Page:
Mind Over Matter with Tami Lund

Participated in my first 5k marathon this past weekend. No, no I didn’t run—don’t be silly. I did walk fast, though, and that counts for something, right?

It was the annual Mind Over Matter Marathon, or better known as “MOM.” It’s been around for a while, twelve years, actually. The goal is to raise funds and awareness for the prevention of, and to erase the stigma surrounding mental illness and suicide. A cause that’s pretty near and dear to my heart, as you know.

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I did it. The race is over and I crossed the finish line.

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But I didn’t participate in any of the activities they had planned for afterward, didn’t stay to listen to the live band or enter to win any of the raffle drawings for some really cool prizes. I didn’t pick up one of the colored bracelets—each one signifying exactly how your life has been touched by suicide—either. Didn’t write my son’s name on any of the banners or the big paper hearts people were carrying around. Didn’t write a note and stick it to the giant M-O-M set up near the registration booth. I didn’t tell anyone my story; no one knew why I was there, other than to support a worthy cause.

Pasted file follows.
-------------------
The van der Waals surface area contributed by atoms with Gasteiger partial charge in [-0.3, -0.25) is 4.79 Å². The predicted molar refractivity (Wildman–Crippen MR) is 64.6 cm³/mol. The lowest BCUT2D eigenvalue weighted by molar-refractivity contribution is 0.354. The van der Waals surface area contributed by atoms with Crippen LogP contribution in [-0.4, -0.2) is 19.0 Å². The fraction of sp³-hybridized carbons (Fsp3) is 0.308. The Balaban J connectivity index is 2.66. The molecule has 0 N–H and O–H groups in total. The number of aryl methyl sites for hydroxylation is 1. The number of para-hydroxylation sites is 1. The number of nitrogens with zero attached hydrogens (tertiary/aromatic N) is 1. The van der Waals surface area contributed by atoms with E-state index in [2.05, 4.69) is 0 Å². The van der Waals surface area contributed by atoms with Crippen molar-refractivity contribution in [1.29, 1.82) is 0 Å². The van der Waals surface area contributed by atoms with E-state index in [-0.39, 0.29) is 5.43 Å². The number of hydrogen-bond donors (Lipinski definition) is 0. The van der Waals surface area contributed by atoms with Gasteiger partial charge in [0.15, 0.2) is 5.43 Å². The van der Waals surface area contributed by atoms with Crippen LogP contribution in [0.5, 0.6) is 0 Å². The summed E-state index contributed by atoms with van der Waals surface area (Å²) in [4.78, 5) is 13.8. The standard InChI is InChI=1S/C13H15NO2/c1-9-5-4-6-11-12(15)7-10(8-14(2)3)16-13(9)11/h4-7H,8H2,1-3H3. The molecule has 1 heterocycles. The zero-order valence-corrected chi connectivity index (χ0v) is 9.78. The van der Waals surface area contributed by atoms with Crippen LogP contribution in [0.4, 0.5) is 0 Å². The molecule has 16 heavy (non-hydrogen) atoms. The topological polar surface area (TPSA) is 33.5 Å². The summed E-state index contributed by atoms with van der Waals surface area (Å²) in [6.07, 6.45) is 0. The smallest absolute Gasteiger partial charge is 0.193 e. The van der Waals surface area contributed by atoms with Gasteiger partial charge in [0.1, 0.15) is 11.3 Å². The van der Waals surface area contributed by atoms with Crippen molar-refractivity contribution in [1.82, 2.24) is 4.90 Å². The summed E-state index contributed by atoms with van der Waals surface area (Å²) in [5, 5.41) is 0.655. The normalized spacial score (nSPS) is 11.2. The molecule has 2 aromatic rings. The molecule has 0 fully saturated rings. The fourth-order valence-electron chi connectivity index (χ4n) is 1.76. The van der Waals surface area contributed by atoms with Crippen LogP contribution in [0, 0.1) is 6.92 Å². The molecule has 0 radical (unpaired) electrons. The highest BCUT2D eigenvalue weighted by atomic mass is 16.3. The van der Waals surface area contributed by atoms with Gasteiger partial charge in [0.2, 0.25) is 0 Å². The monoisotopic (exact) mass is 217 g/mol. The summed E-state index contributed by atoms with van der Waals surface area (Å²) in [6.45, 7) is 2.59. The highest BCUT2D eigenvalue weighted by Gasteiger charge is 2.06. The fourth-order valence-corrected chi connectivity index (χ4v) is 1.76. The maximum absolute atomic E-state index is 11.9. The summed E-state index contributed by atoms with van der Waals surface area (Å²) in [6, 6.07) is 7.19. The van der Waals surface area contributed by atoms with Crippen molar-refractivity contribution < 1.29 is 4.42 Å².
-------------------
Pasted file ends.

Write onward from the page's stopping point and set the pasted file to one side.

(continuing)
I couldn’t. For one thing, I don’t want a badge that proclaims me as the mother of a suicide victim. I don’t want strangers to talk to me about it, even if they have had the same experience. Not because of the stigma, but because I don’t want to.

I don’t want to deal with that reality. I can’t stand the fact that other mothers have gone through what I went through—am going through. It makes my heart hurt knowing there are so many people suffering in this world.

I also can’t talk about it. I’m not there yet. Hell, I spend half my sessions with my therapist dancing around the subject because I hate it. I hate talking about it because that makes it even more real, brings it to the surface, forces me to acknowledge it. And acknowledging it generally makes me cry, and I don’t like crying and certainly not in public.

And ultimately, talking about it makes me wish for something I can’t have: My son.

Despite all this, I’m glad I participated. There’s a definite sense of accomplishment to completing a 5k, even if you’re a walker. And this organization promotes a worthy cause. Maybe, just maybe, the work they do will save a life or a few. Maybe another family will be made aware early enough, and someone else’s son will live out his life the way he’s supposed to. Maybe. I hope so.

Tami Lund Headshot 2014

Tami Lund is an author, wine drinker, award winner, and now, apparently, marathon walker. She also believes in supporting worthy causes because if they can save even one life, it’s worth it.

Check out her website for other stuff she writes. You know, like books: http://tamilund.com

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